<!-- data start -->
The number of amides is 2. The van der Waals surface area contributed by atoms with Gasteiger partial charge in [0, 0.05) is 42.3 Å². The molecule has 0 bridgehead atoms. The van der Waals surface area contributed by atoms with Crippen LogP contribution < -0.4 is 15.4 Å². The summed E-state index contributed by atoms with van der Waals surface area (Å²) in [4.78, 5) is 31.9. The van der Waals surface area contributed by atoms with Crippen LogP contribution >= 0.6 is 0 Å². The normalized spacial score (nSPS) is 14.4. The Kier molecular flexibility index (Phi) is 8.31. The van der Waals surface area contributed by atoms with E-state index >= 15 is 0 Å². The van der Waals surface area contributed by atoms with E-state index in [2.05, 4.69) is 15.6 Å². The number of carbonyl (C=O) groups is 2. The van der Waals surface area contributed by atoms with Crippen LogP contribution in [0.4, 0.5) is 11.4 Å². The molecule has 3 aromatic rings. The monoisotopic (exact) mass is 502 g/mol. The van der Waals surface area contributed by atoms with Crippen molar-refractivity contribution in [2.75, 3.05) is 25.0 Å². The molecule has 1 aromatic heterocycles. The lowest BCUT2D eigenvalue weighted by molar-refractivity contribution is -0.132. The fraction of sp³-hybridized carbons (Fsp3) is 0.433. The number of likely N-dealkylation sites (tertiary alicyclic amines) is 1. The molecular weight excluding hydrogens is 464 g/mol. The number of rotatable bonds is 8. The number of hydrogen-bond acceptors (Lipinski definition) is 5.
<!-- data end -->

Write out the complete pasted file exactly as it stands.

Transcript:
The number of amides is 2. The van der Waals surface area contributed by atoms with Gasteiger partial charge in [0, 0.05) is 42.3 Å². The molecule has 0 bridgehead atoms. The van der Waals surface area contributed by atoms with Crippen LogP contribution < -0.4 is 15.4 Å². The summed E-state index contributed by atoms with van der Waals surface area (Å²) in [4.78, 5) is 31.9. The van der Waals surface area contributed by atoms with Crippen LogP contribution >= 0.6 is 0 Å². The normalized spacial score (nSPS) is 14.4. The Kier molecular flexibility index (Phi) is 8.31. The van der Waals surface area contributed by atoms with E-state index >= 15 is 0 Å². The van der Waals surface area contributed by atoms with E-state index in [2.05, 4.69) is 15.6 Å². The number of carbonyl (C=O) groups is 2. The van der Waals surface area contributed by atoms with Crippen LogP contribution in [0.4, 0.5) is 11.4 Å². The molecule has 3 aromatic rings. The monoisotopic (exact) mass is 502 g/mol. The van der Waals surface area contributed by atoms with Crippen molar-refractivity contribution in [2.75, 3.05) is 25.0 Å². The molecule has 1 aromatic heterocycles. The lowest BCUT2D eigenvalue weighted by molar-refractivity contribution is -0.132. The fraction of sp³-hybridized carbons (Fsp3) is 0.433. The number of likely N-dealkylation sites (tertiary alicyclic amines) is 1. The molecular weight excluding hydrogens is 464 g/mol. The number of rotatable bonds is 8. The number of hydrogen-bond acceptors (Lipinski definition) is 5.